Hunting out west is so different from hunting on the east coast where I live. Here in the Northeast, it’s a lot of watching migratory patterns and setting up a position where you sit and wait for your target to come across your path. Out west, you go on what’s called a stalk. That means you could be hiking for miles over rough terrain to find your quarry. This also means you might be in for some rough camping on the side of a hill if you can’t get back to camp. This means I have to get comfortable with camping and start hiking again.

I’m the first to admit, I am not a good camper. I don’t mind the setting up of camp and starting a fire, cooking over the fire…all good and enjoyable. Then you have to sleep. I never sleep well when I’ve been camping. I always wake up freezing or achy from not sleeping in a proper bed. So, I’ve planned a couple of camping trips, short jaunts, to figure out how I’m going to deal with the sleeping and the bathroom aspects. We’ll be out on the hunt for as little as a few days to just about two weeks and I don’t want to be the weak link.

That leads to my other additional training. Last year I started trail running, and love it. So along with trail running 3x a week, I’ve started hiking once a week to start to build my endurance. I’ll begin to increase the frequency and distance as the sessions start to get easier.

The gear

As a newbie to this sport, I have to get everything. I didn’t have a stitch of hunting gear until two months ago and there’s still a laundry list of items I need to get. First was the outfit. I was able to get a last season jacket and pant set from Bass Pro Shop for a discount. However, once I found out the hunt could run for close to two weeks, I knew I would have to buy at least one more hunting outfit. So I’m still on the lookout for that. Here’s a list of the other things I have yet to get before September and their relative costs.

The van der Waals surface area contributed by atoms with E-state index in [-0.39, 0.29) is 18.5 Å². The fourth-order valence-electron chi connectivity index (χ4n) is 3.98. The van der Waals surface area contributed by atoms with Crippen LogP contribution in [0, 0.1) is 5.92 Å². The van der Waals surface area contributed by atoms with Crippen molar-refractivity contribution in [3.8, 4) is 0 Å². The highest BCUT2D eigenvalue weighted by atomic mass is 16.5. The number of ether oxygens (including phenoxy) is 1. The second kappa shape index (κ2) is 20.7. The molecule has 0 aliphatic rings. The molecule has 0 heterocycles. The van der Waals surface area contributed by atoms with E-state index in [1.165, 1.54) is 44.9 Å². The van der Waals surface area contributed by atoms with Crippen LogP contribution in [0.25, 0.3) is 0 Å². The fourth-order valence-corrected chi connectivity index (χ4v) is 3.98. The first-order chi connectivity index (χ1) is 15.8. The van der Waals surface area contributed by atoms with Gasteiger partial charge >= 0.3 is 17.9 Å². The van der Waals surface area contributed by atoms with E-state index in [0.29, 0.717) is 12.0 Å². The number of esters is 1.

Sturdy hiking boots for hunting ($75 – $200)

Range finders/Binoculars ($150-$300)

A hunting pack – with a bow carry and compartment to pack meat out ($250 – $500)

A second outfit for hunting ($150 – $600)

Bow case (if I choose to fly out) ($60 – $200)

Broadheads (bow tips which are used for hunting) ($40 for a set of 3 to 6)

Drop rest ($80 -$130)

Quiver for extra arrows ($25 – $40)

This is just a short list of necessities and then we’re talking about all the other things you need for camping. I’m glad I have all this time to slowly acquire all these items.

What I hope to gain from this adventure

For me, just going and observing the hunt will be so valuable. I don’t know if I could take the life of an animal, but being able to see the process, participate in the harvesting and carry out the meat will give me a good idea of what I’m capable of. I want to know if I will be able to provide an alternate source of food if needed.

This will also increase my physical and mental fitness. Being out in the elements for close to two weeks with only what we carry will be a test of my endurance and mental fortitude. I’m looking forward to the challenge. Is it an expensive experience? Yes. Will it be worth it? Yes. No matter what the experience of trying something new and pushing the limits of your comfort zone is well worth it. So stay tuned. I’m going to run this as a series and take you along the adventure of trying something completely new. Do you have any tips for me? What are some of your recommendations for gear? What is some advice about hunting that you got that you find invaluable? Let me know in the comments. Until next time.